I still give a lot of money to support some of these folks, out of duty to my friends for lack of better cause. But if I had it to do over, and if I still can, I would rather give my money to the poor and suggest my professional Christian friends embrace the mundane along with the rest of us.

Philip said...

Hey,

This subject touches me pretty close to home as I'm a fully-funded "missionary". I guess my thought is that, while I rarely if ever (at least in my better times) think of others as being in "secular" work while I'm called to "holy" work. The fact that I'm dependent on other's generosity in the very wide range of occupations of my friends, acts as a reminder to me that people matter, that all jobs are God's and that I am to give my job the best shot I can because people are working hard so I can write and work with youth full-time.

If anything, for me, I really wrestle with being funded by others. It's a blow to my pride. It's a blow to my desire to be independent and self-sufficient. And I often feel like a loser. I think you might find this sentiment more often than you find the holier than though sentiment.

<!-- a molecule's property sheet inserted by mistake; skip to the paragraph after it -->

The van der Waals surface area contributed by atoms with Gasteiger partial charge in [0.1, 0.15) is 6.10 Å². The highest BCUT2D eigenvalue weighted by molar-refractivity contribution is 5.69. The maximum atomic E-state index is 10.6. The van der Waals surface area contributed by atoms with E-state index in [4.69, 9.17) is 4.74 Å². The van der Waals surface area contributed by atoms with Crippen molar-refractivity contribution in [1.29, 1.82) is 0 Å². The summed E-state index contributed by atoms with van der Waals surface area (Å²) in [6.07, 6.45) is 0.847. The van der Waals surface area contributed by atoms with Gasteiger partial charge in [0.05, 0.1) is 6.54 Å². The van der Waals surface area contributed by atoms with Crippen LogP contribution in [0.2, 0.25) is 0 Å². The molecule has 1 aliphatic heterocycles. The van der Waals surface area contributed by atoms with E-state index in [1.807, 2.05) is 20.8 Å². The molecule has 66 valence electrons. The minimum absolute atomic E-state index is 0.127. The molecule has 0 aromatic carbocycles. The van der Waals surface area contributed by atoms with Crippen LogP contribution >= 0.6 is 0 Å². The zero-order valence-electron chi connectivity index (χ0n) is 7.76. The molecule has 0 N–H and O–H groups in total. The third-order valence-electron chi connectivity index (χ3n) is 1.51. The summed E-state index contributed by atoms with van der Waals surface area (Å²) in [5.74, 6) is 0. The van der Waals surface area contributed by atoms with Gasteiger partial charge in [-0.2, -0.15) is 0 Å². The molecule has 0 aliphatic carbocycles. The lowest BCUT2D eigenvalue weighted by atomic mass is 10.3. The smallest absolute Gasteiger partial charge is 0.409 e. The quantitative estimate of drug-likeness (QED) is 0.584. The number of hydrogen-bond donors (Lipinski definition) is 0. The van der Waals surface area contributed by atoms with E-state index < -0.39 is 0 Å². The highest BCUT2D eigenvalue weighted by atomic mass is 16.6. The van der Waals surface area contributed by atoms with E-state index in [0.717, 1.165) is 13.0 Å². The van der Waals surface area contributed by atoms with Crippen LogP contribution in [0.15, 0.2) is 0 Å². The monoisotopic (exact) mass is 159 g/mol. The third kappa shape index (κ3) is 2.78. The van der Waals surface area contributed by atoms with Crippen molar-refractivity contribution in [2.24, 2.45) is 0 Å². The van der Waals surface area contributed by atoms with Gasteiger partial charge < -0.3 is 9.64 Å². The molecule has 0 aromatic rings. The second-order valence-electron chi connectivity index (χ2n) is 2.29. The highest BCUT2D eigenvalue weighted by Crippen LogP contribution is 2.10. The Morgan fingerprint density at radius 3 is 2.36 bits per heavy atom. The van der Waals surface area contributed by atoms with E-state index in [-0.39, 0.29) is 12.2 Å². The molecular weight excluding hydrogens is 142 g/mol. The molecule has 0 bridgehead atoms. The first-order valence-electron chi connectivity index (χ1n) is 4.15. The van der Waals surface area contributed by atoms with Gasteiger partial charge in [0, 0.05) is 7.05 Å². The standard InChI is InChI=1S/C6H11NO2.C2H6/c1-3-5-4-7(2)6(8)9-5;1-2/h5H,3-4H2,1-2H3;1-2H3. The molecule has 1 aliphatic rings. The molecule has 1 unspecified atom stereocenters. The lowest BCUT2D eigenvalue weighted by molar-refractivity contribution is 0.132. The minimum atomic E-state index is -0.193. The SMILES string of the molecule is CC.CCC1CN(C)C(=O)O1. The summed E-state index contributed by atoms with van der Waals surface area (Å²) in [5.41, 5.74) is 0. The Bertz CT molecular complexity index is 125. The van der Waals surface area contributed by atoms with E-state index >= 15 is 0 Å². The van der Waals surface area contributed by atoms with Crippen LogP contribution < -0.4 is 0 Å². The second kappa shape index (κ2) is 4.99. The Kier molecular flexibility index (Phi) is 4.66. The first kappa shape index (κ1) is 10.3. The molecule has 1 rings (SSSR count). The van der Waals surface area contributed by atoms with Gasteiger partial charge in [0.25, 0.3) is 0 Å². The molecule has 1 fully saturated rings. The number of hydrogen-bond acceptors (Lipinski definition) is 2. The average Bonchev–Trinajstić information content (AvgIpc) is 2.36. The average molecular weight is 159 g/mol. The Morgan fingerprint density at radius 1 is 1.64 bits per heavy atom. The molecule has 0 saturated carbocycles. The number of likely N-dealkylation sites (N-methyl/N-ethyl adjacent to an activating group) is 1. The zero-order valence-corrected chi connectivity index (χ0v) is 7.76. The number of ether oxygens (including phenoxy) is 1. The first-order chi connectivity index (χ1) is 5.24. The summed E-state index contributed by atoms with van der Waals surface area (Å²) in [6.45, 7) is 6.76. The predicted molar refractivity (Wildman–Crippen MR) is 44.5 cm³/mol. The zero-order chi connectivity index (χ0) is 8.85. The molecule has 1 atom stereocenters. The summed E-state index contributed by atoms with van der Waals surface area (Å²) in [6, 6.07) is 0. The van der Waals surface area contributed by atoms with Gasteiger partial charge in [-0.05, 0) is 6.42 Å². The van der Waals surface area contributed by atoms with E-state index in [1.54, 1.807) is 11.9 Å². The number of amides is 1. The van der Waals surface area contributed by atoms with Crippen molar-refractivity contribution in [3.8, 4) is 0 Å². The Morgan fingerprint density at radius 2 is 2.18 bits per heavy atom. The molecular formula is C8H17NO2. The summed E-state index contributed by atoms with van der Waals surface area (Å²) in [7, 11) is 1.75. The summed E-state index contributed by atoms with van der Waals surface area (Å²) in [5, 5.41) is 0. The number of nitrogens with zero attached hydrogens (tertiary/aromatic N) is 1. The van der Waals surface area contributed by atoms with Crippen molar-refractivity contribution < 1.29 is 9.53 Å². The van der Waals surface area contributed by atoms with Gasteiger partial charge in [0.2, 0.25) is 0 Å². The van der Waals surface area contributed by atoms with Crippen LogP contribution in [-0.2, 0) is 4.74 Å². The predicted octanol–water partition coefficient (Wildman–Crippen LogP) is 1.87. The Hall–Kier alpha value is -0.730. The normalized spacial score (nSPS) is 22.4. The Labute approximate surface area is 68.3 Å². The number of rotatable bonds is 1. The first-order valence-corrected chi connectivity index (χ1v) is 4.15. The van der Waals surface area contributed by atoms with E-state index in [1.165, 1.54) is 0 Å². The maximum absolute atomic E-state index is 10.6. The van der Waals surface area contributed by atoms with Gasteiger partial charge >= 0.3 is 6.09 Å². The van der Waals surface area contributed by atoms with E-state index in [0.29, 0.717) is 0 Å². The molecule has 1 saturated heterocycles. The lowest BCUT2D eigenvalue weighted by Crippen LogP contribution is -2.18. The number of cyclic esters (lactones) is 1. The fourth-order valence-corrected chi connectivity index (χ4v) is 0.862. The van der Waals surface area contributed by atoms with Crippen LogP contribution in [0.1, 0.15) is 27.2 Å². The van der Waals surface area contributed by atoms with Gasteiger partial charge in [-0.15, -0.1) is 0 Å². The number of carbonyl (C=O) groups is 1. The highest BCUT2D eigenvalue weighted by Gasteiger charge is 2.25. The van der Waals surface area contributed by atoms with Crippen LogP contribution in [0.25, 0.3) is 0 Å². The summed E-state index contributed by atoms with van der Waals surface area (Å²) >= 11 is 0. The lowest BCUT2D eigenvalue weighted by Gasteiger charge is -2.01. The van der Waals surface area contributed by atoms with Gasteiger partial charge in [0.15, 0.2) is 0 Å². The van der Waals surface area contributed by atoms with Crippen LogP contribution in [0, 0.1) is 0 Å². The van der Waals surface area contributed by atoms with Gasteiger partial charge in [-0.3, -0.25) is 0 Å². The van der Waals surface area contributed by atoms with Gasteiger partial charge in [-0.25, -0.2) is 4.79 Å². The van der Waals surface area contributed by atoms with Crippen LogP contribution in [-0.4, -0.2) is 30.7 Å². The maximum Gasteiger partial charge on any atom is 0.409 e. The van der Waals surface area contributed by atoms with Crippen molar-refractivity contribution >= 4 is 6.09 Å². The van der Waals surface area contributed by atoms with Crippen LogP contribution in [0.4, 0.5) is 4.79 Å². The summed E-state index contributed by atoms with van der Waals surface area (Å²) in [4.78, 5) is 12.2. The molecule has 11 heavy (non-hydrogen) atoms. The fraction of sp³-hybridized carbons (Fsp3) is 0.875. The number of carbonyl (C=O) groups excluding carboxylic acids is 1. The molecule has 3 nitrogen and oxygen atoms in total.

But ultimately, it makes me recognize that there is more to vocation than where your money comes from, it's about doing what you love, doing what you've made to do and doing it with passion.

I'm sure that there are plenty of people who think they deserve other peoples money to do their "holier" work because they are special or called. But I simply don't most of the time (though I can be a jerk like the best of them). If anything I struggle with the other side of pride.

Thanks for the discussion!

jmj said...

Philip, I have no doubt about what you are saying is true. I know that I hated the process of raising support. I always felt torn, when I was asking friends to come over or for me to visit them, as I knew that I would be asking them to support us.

I think the point I intended to make was the spiritual economy that, at least I was taught, said if you really loved Jesus, you will do it professionally.

The worse example I can think of was when I was a missions conference a a big church in St. Louis. During the banquet they had two missionary families at each table. One dear older church member said, "Well, we are all missionaries in our own way."

The wife of the other missionary couple chuckled and said something like, "I think not. I don't see you leaving your family, packing up your belongings and moving half way around the world."

So, like I said, there is certainly a place to be financially supported for full time ministry. But there has to be balance. In our Nav training center, there were six men and six women. All twelve of us attempted to do full time Christian work. None of us are today. But we would have felt nasty to try and be an engineer or janitor and etc.